By Michelle Mullins, CPDT-KA
I have now been to chicken training camp twice, with trainer Terry Ryan of Legacy Canine Behavior and Training . If you would like to learn more about Chicken Camp, click here to read a blog entry from Terry Ryan herself. I have not become an expert chicken trainer. My timing, when clicker training a chicken, is not perfect and I don’t always set my criteria well. So what did I accomplish by training chickens you might ask? More than I could have hoped for!
Chickens are fast and their movements often subtle. Fortunately my fellow trainers at camp coached me well. I was missing opportunities to click my chicken for slight movements that could then be shaped into fun and fantastic behaviors, like riding a skateboard, maybe. My coaches helped me see what I was missing and capture it. The best part was there is no pressure on the trainer or the learner.
My chicken, Gabby, doesn’t need to know how to catch air off a half-pipe. I certainly can’t keep a chicken, trained or not, in my suburban neighborhood. So, no pressure if we didn’t train the final behaviors we wanted. Working through the process of training was the lesson for me. I was able to try different things each training session without the worries I would have if training my own dog or a client’s dog.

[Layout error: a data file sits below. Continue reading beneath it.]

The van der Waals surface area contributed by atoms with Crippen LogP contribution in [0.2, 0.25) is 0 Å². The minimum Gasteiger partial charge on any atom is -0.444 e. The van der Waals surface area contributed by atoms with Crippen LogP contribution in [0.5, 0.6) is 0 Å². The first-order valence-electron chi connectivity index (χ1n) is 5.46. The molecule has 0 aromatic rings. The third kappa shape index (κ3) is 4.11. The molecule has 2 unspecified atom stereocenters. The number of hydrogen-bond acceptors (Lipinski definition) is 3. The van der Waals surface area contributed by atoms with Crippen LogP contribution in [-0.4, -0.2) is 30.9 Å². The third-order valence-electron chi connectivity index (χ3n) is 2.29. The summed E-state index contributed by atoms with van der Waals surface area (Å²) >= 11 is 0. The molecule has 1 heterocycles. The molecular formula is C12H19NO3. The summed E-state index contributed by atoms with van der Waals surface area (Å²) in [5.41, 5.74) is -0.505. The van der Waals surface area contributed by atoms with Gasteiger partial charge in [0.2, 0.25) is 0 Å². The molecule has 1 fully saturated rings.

You don’t want to mess that up. I could experiment with setting my criteria and practice my timing all the while getting feedback and advice from my coach/partner of the day and Terry. Each evening I would drive home thinking of all the what ifs and eager to put all the ideas we had that day into practice the next morning. And I did. Although I was the trainer, I was also the learner.
This year camp was about chaining behaviors together. This requires training each behavior separately and then linking them together for a final chain. https://www.youtube.com/watch?v=ULakKK2GnPg
We use behaviors the chicken has learned and been highly rewarded for to reinforce the newest behaviors. Really taking the steps and time to train a behavior thoroughly was a test of my focus and patience.
The four days went too quickly. My timing improved. My observation skills and criteria setting grew by leaps and bounds! I learned chickens are kinda cool despite being a bit afraid of them in the beginning (ok, fine, I was terrified)! I learned to play well with others and how to benefit from their unique perspectives.
The wonderful group of people who attended camp with me polished my skills and I am in their debt. I’m a better trainer for having this experience. My dogs and husband will attest to this. Oh, and my chicken, Gabby, is now a skater chick.